This interior designer’s quirky converted pub is a riot of colour and pattern. It’s impossible not to smile when you enter The Old Stout House.
Photography by Emma Harries
The house’s exterior is weatherboarded in a New England style
Tell me about your home The house was built as a pub in the 1700s (hence its current name, as it used to be called The London Stout House). It’s a traditional, timber-framed building and typical of the East Sussex style with its New England-style weatherboarding. It had been hanging around unsold for some months when I saw it. While inherently beautiful, it needed a lot of work and wasn’t for the faint-hearted! I bought it as a three- bed, one-bath property, but while it looks like a modest cottage from the street, inside it’s a bit of a Tardis as there’s another floor (and the original pub cellar complete with baker’s oven) below it, backing onto the south facing garden, plus an original two storey extension at the back. By expanding that rear extension further along the ground floor, and with some layout juggling elsewhere, it became a very spacious four-bed, three-bath townhouse with a generous kitchen, separate dining room and a huge living room!
I understand it was quite the renovation project… The house had been lived in by a lovely Irish singing teacher for 25 years, it was decorated creatively in bright colours with a really warm, bohemian atmosphere. But there was no heating, the wiring was, to be polite, dated, the gas had been disconnected for decades and the very leaky shower left unfixed. The layers of dust were actually holding the house together in some places I think, and when all the furniture was moved out and the house was laid bare, the scale of the challenge became clear.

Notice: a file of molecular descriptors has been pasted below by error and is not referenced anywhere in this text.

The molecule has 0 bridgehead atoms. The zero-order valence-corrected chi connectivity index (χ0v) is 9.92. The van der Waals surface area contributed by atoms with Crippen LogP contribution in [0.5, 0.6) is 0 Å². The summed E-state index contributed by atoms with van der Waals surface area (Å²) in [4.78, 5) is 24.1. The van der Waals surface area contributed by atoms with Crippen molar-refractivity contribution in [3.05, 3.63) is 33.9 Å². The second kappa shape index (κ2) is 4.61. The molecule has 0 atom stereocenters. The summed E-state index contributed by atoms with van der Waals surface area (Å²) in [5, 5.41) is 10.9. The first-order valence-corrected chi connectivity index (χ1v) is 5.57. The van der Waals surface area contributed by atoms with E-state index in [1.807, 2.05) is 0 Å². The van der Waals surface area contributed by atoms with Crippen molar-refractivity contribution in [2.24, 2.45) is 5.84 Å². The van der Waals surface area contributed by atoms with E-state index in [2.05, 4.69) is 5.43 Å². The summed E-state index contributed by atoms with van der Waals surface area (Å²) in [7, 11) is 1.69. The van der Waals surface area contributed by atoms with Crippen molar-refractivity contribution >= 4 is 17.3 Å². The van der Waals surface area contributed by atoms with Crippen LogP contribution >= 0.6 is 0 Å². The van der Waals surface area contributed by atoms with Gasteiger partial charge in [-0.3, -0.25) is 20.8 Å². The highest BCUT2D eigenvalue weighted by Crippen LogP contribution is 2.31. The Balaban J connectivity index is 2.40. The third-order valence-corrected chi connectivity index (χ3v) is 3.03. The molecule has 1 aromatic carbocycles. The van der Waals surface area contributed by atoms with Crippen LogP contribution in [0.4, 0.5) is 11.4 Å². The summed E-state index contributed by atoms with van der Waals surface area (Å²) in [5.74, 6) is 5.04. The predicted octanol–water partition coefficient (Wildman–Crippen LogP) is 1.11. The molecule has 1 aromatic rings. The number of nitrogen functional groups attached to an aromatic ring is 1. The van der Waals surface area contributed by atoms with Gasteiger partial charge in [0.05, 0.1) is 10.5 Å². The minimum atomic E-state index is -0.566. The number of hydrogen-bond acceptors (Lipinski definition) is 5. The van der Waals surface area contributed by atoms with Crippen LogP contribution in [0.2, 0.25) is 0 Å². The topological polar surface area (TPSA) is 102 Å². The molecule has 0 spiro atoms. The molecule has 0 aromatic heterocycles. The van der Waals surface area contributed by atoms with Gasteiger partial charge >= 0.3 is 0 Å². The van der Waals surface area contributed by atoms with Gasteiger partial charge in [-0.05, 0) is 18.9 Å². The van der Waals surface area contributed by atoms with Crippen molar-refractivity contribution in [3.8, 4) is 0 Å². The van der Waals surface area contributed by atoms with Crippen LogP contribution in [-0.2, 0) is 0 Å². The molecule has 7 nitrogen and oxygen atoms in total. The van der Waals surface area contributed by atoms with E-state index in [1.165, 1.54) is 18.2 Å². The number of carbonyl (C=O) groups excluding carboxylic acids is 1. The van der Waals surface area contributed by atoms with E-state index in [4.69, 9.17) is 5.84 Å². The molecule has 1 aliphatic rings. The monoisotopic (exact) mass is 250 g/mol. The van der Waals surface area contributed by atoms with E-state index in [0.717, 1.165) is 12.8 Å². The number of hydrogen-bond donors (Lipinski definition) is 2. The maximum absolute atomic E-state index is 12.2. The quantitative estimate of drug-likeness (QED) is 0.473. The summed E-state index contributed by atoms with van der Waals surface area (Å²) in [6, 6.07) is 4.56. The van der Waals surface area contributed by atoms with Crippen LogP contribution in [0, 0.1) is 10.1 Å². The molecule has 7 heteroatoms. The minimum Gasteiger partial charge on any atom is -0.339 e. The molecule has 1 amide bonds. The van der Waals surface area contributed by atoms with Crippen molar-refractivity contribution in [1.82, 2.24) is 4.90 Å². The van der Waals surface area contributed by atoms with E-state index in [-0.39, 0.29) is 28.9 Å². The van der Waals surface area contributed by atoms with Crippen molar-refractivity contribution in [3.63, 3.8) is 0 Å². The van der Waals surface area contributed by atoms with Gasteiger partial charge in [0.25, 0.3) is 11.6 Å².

But you had experience on your side? I had renovated many brick-built Victorian, Edwardian and late Georgian houses before, but never a timber-framed property. I just hadn’t considered that when you take the layer of plaster off the inside of a timber-framed house it’s basically a shed! And when you take the weatherboarding off too, you’re just left with the supporting oak beams. Terrifying! Somehow the original roof, despite being very wavy, was absolutely fine, so that was something. Several deliveries of Celotex later, the house was insulated for the first time in its history, and everything was doused in wood worm killer for good measure while it was all exposed.
How would you describe your interiors style? I take my cues from the house itself and a large part of the fun is adapting my style and trying out new things with each project. Rye is a treasure trove of vintage, bric-a-brac, charity and antiques shops, plus high-end interiors boutiques, so rummaging around for things was a big part of the fun. Although there’s a real mishmash of eras and styles in the house, overall it definitely feels ‘period’, even if it’s not a defined one! Apart from the kitchen, which I deliberately wanted to feel modern in contrast to the rest of the house. So, I guess my style is ‘colourful eclectic’ which sounds clichéd but is accurate.